As the global financial crisis has expanded, there is considerable confusion in Germany about how to cope with the crisis and fall-out in the real economy, writes Prof. Dr. Paul J.J. Welfens, president of the European Institute of International Economic Relations (EIIW) and a former AICGS Fellow. Dr. Welfens proposes five specific ‘institutional innovations’ that would help in ending the chaos and inefficiencies in the banking systems, and argues for the introduction of a new tax regime designed to encourage bankers to have a long term time horizon in decision-making.

When the Federal Republic of Germany was founded in May 1949, a major cornerstone of its cooperative and stable system of labor relations was already in place. Over a month earlier, the Collective Agreements Act had come into effect, and
to this day, virtually unchanged, it has been the foundation upon which trade unions and employers’ associations have autonomously set the standards for wages and working conditions in contracts negotiated at the sectoral level (Flächentarifvertrag)…

The Federal Republic of Germany turns sixty in 2009—and she has had a breathtaking life so far. Born out of the devastations of World War II, she worked hard to overcome the physical and psychological damages. She had a flourishing youth when she was around twenty, known in the history books as the “Wirtschaftswunder.”…

Former AICGS Fellow and Chief Economist at Deutsche Bank Research Professor Dr. Norbert Walter looks at the role reunification played in the shaping of the Federal Republic’s role within the European community, from the initial fall of the Iron Curtain to the introduction of the Euro. This essay is part of an AICGS project on “60 Years Federal Republic of Germany: Rebuilt, Reunified, Revitalized?”

Political communication and mobilization were altered drastically in the 2008 U.S. election with the increased use of web-based organization. As the 2009 federal elections gear up in Germany, will the parties embrace the lessons learned in the U.S. campaign? DAAD/AICGS Fellow Prof. Dr. Dr. Karl-Rudolf Korte examines the new tools of campaigning and discusses their application to the upcoming German election in his essay, “Digitale Gemeindezentren.”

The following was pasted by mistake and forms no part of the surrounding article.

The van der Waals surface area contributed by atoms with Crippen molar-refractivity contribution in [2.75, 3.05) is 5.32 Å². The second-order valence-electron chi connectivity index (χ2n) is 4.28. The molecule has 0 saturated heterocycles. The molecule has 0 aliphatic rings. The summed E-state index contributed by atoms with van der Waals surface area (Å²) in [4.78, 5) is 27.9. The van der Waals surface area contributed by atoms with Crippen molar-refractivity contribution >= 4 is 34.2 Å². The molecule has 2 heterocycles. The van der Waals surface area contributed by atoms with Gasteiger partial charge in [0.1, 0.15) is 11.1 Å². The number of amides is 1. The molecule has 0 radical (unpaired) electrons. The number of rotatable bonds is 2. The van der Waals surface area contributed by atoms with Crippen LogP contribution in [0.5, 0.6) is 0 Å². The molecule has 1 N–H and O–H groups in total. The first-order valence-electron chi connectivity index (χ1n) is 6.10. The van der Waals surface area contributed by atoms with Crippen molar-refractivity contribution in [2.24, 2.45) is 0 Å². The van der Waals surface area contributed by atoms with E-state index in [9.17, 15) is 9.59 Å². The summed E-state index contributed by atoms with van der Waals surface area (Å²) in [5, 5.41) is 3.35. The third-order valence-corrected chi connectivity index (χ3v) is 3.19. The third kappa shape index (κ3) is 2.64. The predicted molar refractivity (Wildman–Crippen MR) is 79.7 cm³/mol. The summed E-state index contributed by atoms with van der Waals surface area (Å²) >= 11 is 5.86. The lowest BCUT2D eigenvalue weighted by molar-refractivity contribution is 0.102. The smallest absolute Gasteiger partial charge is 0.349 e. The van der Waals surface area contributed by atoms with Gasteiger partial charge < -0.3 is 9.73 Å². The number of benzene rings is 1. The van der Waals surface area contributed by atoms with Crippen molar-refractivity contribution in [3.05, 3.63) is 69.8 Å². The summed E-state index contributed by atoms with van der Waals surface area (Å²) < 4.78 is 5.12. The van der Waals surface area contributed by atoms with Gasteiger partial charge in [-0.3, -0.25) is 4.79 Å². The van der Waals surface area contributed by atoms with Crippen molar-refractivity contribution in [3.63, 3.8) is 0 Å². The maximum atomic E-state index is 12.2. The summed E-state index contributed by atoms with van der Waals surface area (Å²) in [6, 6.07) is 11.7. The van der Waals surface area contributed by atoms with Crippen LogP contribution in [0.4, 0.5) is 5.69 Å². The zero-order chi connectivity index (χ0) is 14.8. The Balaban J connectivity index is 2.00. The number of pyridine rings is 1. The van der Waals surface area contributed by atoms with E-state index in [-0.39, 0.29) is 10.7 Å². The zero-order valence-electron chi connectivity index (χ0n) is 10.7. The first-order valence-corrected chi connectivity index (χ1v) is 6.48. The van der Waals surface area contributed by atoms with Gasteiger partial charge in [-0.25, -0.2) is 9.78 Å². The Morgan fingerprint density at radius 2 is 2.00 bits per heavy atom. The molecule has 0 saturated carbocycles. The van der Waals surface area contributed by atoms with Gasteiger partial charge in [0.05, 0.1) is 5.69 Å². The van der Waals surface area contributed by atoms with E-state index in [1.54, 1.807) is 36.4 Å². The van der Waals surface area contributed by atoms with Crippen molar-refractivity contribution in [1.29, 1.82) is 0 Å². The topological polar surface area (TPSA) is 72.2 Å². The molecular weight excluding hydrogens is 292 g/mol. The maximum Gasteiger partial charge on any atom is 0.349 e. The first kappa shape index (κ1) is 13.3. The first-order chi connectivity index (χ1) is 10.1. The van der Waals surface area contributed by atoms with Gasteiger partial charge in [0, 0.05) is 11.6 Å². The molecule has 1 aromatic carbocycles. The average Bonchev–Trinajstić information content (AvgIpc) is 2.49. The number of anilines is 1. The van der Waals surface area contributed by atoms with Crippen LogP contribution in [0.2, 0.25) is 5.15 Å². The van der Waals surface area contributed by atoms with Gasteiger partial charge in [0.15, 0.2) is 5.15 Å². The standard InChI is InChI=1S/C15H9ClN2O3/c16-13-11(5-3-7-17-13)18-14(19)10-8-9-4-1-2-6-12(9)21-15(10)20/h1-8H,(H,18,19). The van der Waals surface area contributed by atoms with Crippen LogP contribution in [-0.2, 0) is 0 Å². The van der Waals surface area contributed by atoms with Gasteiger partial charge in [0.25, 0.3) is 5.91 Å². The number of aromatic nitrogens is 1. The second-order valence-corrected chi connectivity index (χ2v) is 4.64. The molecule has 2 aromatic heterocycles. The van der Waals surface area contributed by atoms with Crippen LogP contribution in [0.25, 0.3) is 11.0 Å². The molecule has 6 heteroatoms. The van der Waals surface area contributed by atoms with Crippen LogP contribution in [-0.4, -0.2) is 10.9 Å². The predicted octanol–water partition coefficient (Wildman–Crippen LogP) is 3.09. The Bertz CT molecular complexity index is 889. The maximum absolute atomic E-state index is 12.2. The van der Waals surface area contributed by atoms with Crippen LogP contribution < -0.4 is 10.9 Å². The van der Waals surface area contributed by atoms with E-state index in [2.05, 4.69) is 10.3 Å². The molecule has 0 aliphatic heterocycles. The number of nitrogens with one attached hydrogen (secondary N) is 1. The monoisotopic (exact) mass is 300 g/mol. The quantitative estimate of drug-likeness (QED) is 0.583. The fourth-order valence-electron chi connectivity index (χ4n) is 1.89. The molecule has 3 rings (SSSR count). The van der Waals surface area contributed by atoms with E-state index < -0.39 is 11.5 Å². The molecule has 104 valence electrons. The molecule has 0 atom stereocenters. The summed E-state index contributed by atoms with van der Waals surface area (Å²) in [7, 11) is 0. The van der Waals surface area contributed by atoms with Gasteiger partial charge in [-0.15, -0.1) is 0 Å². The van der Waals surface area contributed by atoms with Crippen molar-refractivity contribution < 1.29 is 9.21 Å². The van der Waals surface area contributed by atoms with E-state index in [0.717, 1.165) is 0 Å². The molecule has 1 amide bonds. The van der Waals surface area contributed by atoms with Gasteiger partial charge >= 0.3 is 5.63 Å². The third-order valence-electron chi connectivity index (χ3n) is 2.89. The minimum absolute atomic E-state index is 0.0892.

The global credit crunch has caused some to wonder whether or not the U.S. will be able to fulfill its account obligations to the rest of the world. However, the U.S. continues to have positive investment income. DAAD/AICGS Fellow Ute Volz discusses how this is possible and looks at the international investment positions (IIP) of the U.S. and Germany, focusing on the apparent ability of the United States to generate income out of a debtor position and why Germany is currently unable to do better with its IIP strategies.

For much of the past two decades, the literature on the German economy has largely focused on the erosion of the German form of organized capitalism and emphasized institutional decline and the corresponding rise of neo-liberalism. Yet, in the
past few months, the world-wide financial crisis has challenged the virtues of the apparent neo-liberal hegemony and perhaps opened up once again a debate regarding appropriate economic policy models…

The close relationship between the U.S. and Germany has undergone a dramatic change, beginning with the 9/11 terrorist attacks, the resulting U.S.-led “war on terror,” and the Iraq War. In particular, the Iraq War and different counter-terrorism policies have led to a diplomatic crisis in the transatlantic relationship; it was a new phenomenon for Americans and Germans to disagree on fundamental policy issues…

AICGS recently completed a project to address the climate and energy challenges with the generous support of the Daimler-Fonds im Stifterverband für die Deutsche Wissenschaft, resulting in this Issue Brief and the following three Policy Reports which focus on some of the many aspects of the climate and energy puzzle.
In AICGS Issue Brief 29, Tim Stuchtey and Kirsten Verclas analyze the policy recommendations that come from the three Policy Reports and look at the political implications of these recommendations, focusing on emission trading, biofuels, and current climate-friendly technologies.

Financial institutions in Europe and the U.S. are currently facing one of the most difficult periods in decades. In Issue Brief 28, Deutsche Bank/AICGS Fellow Jan Schildbach examines the fundamentals of banking markets on both sides of the Atlantic, looking at the role of globalization in determining success and failure as well as possible future trends in an era of increasing regulation.

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